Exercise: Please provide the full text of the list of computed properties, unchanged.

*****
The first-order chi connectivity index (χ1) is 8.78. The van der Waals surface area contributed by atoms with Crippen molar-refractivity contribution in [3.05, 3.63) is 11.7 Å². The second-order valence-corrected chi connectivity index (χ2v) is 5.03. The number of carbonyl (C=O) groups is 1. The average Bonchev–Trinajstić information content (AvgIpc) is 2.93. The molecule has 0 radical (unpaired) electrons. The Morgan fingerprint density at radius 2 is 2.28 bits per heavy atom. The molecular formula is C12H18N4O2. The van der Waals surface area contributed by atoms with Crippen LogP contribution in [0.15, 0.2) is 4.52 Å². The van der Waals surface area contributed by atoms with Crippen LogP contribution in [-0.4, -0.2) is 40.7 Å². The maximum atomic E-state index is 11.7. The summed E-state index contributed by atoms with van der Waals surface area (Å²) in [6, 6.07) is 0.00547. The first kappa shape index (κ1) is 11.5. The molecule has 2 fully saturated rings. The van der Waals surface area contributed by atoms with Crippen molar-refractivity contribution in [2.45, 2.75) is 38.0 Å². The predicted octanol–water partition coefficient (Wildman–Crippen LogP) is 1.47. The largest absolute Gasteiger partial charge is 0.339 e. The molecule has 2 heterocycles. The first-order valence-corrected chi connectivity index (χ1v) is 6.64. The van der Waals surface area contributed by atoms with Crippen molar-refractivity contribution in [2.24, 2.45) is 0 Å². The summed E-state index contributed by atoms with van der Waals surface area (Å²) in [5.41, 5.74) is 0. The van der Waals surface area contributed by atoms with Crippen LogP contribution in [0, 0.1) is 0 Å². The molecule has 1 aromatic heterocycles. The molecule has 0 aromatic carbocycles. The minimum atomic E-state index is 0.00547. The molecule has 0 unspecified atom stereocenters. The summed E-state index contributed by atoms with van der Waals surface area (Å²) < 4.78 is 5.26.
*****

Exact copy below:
The first-order chi connectivity index (χ1) is 8.78. The van der Waals surface area contributed by atoms with Crippen molar-refractivity contribution in [3.05, 3.63) is 11.7 Å². The second-order valence-corrected chi connectivity index (χ2v) is 5.03. The number of carbonyl (C=O) groups is 1. The average Bonchev–Trinajstić information content (AvgIpc) is 2.93. The molecule has 0 radical (unpaired) electrons. The Morgan fingerprint density at radius 2 is 2.28 bits per heavy atom. The molecular formula is C12H18N4O2. The van der Waals surface area contributed by atoms with Crippen LogP contribution in [0.15, 0.2) is 4.52 Å². The van der Waals surface area contributed by atoms with Crippen LogP contribution in [-0.4, -0.2) is 40.7 Å². The maximum atomic E-state index is 11.7. The summed E-state index contributed by atoms with van der Waals surface area (Å²) in [6, 6.07) is 0.00547. The first kappa shape index (κ1) is 11.5. The molecule has 2 fully saturated rings. The van der Waals surface area contributed by atoms with Crippen molar-refractivity contribution in [2.45, 2.75) is 38.0 Å². The predicted octanol–water partition coefficient (Wildman–Crippen LogP) is 1.47. The largest absolute Gasteiger partial charge is 0.339 e. The molecule has 2 heterocycles. The first-order valence-corrected chi connectivity index (χ1v) is 6.64. The van der Waals surface area contributed by atoms with Crippen molar-refractivity contribution in [2.24, 2.45) is 0 Å². The summed E-state index contributed by atoms with van der Waals surface area (Å²) in [5.41, 5.74) is 0. The van der Waals surface area contributed by atoms with Crippen LogP contribution in [0, 0.1) is 0 Å². The molecule has 1 aromatic heterocycles. The molecule has 0 aromatic carbocycles. The minimum atomic E-state index is 0.00547. The molecule has 0 unspecified atom stereocenters. The summed E-state index contributed by atoms with van der Waals surface area (Å²) < 4.78 is 5.26.